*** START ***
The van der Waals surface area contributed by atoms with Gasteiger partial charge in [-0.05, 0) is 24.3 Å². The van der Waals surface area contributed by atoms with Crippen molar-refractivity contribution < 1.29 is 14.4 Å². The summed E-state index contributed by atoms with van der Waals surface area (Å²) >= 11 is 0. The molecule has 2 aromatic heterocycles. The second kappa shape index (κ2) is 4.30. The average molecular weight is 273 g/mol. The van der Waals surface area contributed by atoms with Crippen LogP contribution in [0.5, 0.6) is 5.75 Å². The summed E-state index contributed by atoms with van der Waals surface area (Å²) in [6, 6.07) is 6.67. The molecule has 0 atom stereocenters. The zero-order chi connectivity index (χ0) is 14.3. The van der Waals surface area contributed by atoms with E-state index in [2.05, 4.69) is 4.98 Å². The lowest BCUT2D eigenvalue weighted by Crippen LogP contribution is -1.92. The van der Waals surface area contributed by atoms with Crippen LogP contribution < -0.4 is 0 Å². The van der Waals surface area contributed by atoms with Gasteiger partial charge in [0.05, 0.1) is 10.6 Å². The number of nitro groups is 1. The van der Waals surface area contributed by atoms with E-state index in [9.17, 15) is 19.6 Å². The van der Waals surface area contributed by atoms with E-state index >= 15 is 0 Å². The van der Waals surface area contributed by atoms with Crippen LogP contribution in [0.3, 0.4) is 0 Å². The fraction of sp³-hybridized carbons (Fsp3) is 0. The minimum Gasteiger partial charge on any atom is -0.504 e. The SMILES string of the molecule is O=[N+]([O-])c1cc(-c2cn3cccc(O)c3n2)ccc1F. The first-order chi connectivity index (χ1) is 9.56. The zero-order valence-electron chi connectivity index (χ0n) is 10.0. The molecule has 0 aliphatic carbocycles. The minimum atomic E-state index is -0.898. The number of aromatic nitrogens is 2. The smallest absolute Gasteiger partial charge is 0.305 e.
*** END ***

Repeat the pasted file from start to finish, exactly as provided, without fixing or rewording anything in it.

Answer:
The van der Waals surface area contributed by atoms with Gasteiger partial charge in [-0.05, 0) is 24.3 Å². The van der Waals surface area contributed by atoms with Crippen molar-refractivity contribution < 1.29 is 14.4 Å². The summed E-state index contributed by atoms with van der Waals surface area (Å²) >= 11 is 0. The molecule has 2 aromatic heterocycles. The second kappa shape index (κ2) is 4.30. The average molecular weight is 273 g/mol. The van der Waals surface area contributed by atoms with Crippen LogP contribution in [0.5, 0.6) is 5.75 Å². The summed E-state index contributed by atoms with van der Waals surface area (Å²) in [6, 6.07) is 6.67. The molecule has 0 atom stereocenters. The zero-order chi connectivity index (χ0) is 14.3. The van der Waals surface area contributed by atoms with E-state index in [2.05, 4.69) is 4.98 Å². The lowest BCUT2D eigenvalue weighted by Crippen LogP contribution is -1.92. The van der Waals surface area contributed by atoms with Crippen LogP contribution < -0.4 is 0 Å². The van der Waals surface area contributed by atoms with Gasteiger partial charge in [0.05, 0.1) is 10.6 Å². The number of nitro groups is 1. The van der Waals surface area contributed by atoms with E-state index in [9.17, 15) is 19.6 Å². The van der Waals surface area contributed by atoms with E-state index >= 15 is 0 Å². The van der Waals surface area contributed by atoms with Crippen LogP contribution in [0.3, 0.4) is 0 Å². The fraction of sp³-hybridized carbons (Fsp3) is 0. The minimum Gasteiger partial charge on any atom is -0.504 e. The SMILES string of the molecule is O=[N+]([O-])c1cc(-c2cn3cccc(O)c3n2)ccc1F. The first-order chi connectivity index (χ1) is 9.56. The zero-order valence-electron chi connectivity index (χ0n) is 10.0. The molecule has 0 aliphatic carbocycles. The minimum atomic E-state index is -0.898. The number of aromatic nitrogens is 2. The smallest absolute Gasteiger partial charge is 0.305 e.